AS3 How to and Tips > How to Add Interactivity with the Slider Component in AS3

This "how-to" takes the form of "before and after" examples. The lesson here is to take an example that would normally have a complicated user interface, and simplify things with a Slider component. The "before" example will be one from a recent "how-to" article, Tricks for Drawing and Filling Partial Circles, which uses two buttons and keyboard listeners to get a desired effect. In the "after" example, we demonstrate how quickly this can be changed to use a Slider component to manage all of the user interactivity. To read about using the Slider component alone, refer to the recent "how-to" article, How to Use Slider and NumericStepper Components.


In its original form, the angle of the circular sector can be changed through mouse clicks or by holding down the left of right arrow key on the keyboard:


After the quick changes we discuss below, the new applet uses only a Slider object for the user interface:


Download the complete, commented FlashCS3 file for the final application: FilledCircleSlider.fla

Changing the stage

The difference between the "before" stage and the "after" stage is best seen by referring to the fla file from the original application, FilledCircle.fla. To prepare the "after" example, we simply delete buttons btnMore and btnLess, add a Slider object (dragged from the Components panel) with instance name slAngle, and make some cosmetic rearrangements to achieve something like the "after" example above. All other changes are made in the code.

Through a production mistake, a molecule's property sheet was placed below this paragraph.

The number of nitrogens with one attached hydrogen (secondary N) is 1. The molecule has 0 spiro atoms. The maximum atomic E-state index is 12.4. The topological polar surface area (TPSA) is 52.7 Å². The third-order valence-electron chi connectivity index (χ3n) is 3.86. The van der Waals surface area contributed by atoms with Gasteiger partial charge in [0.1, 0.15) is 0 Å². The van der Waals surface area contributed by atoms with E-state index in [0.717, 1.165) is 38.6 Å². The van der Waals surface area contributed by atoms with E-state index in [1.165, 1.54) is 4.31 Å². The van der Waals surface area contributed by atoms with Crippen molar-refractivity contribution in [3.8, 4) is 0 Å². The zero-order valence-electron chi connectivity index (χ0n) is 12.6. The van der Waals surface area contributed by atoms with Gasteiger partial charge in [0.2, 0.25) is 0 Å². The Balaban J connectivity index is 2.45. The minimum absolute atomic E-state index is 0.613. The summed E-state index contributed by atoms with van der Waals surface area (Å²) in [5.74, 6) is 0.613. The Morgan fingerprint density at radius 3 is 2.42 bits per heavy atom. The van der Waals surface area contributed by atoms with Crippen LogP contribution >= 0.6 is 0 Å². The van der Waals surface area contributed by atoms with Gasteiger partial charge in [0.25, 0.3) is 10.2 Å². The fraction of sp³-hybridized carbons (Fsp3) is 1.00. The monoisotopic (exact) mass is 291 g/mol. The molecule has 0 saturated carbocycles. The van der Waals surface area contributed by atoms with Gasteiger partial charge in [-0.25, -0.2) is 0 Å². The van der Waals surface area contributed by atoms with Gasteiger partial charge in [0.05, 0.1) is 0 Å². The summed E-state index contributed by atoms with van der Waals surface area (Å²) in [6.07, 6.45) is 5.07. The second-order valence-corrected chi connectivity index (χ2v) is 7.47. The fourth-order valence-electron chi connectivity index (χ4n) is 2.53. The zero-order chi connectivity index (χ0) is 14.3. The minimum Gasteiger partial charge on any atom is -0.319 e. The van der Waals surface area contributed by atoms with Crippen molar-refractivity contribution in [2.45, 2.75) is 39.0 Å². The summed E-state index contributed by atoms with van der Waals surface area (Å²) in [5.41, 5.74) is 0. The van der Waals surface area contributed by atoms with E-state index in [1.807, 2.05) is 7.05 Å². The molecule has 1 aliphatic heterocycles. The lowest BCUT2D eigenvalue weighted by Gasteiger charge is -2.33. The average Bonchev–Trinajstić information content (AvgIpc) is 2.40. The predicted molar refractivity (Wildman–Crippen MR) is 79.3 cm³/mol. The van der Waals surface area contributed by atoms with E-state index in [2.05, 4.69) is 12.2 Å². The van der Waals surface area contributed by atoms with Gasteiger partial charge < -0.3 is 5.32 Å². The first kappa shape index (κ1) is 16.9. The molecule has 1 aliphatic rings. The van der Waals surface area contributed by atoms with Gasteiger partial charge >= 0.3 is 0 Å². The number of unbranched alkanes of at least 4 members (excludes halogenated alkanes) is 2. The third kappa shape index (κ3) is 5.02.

Changing the code

While the complete code for the final application is given below, we wish to emphasize the changes to were made to the original. Hence, in the code listing below, we point out where existing code is deleted and then write the much shortee replacement code using a green color so it is easy to spot.

The script starts with several numerical settings that a programmer might want to adjust, placed for convenience at the beginning of the code.

var degree:Number = 0; // Initial angle

var degChange:Number = 1; // Amount angle will change on each click

var circleR:Number = 100; // Circle radius (in pixels)

var circleX:Number = 180; // Screen coordinates of center of circle

var circleY:Number = 180;

var angleR:Number = circleR/4; // Radius of circular arc that illustrates the angle

We make a Sprite called spBoard on which to place the other elements. This way, changing the x and y properties of spBoard will reposition it along with all of its children.

var spBoard:Sprite = new Sprite();

spBoard.x = circleX;

spBoard.y = circleY;


We create all of the Shapes that we will use, we draw in them, and then we add them as children to spBoard in the order we want them layered. The shCircle Shape is self-explanatory (the perimeter of a circle), the Shape shFill will eventually be our circular sector, and shAngle will be the circular arc that sweeps out the angle. Like spBoard, the Shape object shArrow (the little cursor that looks like an arrowhead) is only drawn once. By drawing the arrow relative to the (0,0) point on spBoard, we will be able to accomplish the desired rotation effect via simple change of the shArrow.rotation property.